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Yesterday Curt and Mary Jo came up for lunch and I made aioli:

aioli setup

I bruised four or five cloves of garlic with the edge of my fist and we peeled them and put them in the marble mortar, where I ground them to paste with a little bit of coarse sea salt. You do this by alternately pounding with the pestle, then grinding the pestle against the wall of the mortar.

separating eggs I usually use one egg yolk; Curt thought we should use two. Well, if we don't eat it all the leftover aioli will keep. I separate the eggs over the kitchen sink, letting the whites slip between my fingers. The yolks go into the mortar and get nicely combined with the garlic, stirring with the pestle.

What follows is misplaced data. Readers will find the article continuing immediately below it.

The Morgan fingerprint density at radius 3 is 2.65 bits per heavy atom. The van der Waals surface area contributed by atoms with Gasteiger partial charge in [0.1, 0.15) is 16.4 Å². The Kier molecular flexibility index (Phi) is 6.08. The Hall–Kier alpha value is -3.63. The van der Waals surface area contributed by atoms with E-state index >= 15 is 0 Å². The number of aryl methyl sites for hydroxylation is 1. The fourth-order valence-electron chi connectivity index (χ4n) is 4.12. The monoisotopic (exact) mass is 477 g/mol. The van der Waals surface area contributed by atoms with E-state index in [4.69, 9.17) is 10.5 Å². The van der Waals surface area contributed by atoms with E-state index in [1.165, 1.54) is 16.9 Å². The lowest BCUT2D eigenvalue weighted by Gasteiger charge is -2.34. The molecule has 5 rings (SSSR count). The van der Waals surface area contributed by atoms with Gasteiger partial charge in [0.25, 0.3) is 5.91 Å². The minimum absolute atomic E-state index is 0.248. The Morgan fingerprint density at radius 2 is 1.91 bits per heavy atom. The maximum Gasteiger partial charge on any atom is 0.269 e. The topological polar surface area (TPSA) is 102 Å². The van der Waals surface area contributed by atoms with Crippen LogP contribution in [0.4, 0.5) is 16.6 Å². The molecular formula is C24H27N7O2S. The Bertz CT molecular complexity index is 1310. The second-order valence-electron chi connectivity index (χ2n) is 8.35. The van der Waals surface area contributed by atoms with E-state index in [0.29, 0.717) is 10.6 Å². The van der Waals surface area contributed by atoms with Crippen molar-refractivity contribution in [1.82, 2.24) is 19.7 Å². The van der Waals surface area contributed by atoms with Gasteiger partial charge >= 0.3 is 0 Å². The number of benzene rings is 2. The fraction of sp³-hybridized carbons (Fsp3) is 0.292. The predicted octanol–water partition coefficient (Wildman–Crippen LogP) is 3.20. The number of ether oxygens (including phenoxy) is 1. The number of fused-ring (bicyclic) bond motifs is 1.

Then comes the part everyone warns you about: adding the oil. Actually it's quite simple: you stir the egg-yolks with the pestle in your right hand, gradually dripping in oil, at first drop by drop, later in a thin stream. You keep doing this until you have as much aioli as you want. It gets stiffer and stiffer: if you think it's too stiff, you can always mix in a little lemon juice or even, I'm told, water—though I've never done that myself.
adding the oil
That thing under the mortar is a lid-unscrewer, a sort of rubber mesh thing; it keeps the mortar from sliding around while you work. That's a drop of oil escaping the oil-dripper, top right.

It takes hardly any time to do this. You can make your aioli just before you eat; or you can make it ahead and let it stand.

I usually finish using not the pestle but a small wire whisk, to get it nice and smooth. You don't need fancy olive oil, but you do need good garlic and, I think, salt. We ate it with boiled potatoes, sliced raw tomatoes, and some delicious mahi that Curt steamed on foil on the grill, over grape-cuttings.the finished aioli
rev.: Aug. 23 2004 copyright © 2004, Charles Shere return to homepage